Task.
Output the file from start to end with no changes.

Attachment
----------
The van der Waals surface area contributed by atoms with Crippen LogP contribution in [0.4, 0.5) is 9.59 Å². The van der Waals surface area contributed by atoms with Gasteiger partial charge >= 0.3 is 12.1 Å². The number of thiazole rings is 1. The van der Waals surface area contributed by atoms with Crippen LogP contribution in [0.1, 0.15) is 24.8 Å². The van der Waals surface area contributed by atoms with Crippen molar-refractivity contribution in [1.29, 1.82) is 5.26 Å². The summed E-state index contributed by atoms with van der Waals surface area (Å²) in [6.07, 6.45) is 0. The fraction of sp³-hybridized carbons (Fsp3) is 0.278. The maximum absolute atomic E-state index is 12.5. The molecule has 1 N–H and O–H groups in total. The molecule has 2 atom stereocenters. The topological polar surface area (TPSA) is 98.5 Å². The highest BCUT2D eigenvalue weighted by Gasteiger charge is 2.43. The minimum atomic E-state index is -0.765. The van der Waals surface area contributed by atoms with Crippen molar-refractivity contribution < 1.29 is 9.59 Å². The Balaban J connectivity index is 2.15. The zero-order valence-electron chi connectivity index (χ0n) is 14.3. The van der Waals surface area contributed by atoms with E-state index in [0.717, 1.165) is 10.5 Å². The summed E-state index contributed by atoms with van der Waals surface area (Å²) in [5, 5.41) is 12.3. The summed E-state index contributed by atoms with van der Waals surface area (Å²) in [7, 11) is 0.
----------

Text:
The van der Waals surface area contributed by atoms with Crippen LogP contribution in [0.4, 0.5) is 9.59 Å². The van der Waals surface area contributed by atoms with Gasteiger partial charge >= 0.3 is 12.1 Å². The number of thiazole rings is 1. The van der Waals surface area contributed by atoms with Crippen LogP contribution in [0.1, 0.15) is 24.8 Å². The van der Waals surface area contributed by atoms with Crippen molar-refractivity contribution in [1.29, 1.82) is 5.26 Å². The summed E-state index contributed by atoms with van der Waals surface area (Å²) in [6.07, 6.45) is 0. The fraction of sp³-hybridized carbons (Fsp3) is 0.278. The maximum absolute atomic E-state index is 12.5. The molecule has 1 N–H and O–H groups in total. The molecule has 2 atom stereocenters. The topological polar surface area (TPSA) is 98.5 Å². The highest BCUT2D eigenvalue weighted by Gasteiger charge is 2.43. The minimum atomic E-state index is -0.765. The van der Waals surface area contributed by atoms with Crippen molar-refractivity contribution < 1.29 is 9.59 Å². The Balaban J connectivity index is 2.15. The zero-order valence-electron chi connectivity index (χ0n) is 14.3. The van der Waals surface area contributed by atoms with E-state index in [0.717, 1.165) is 10.5 Å². The summed E-state index contributed by atoms with van der Waals surface area (Å²) in [5, 5.41) is 12.3. The summed E-state index contributed by atoms with van der Waals surface area (Å²) in [7, 11) is 0.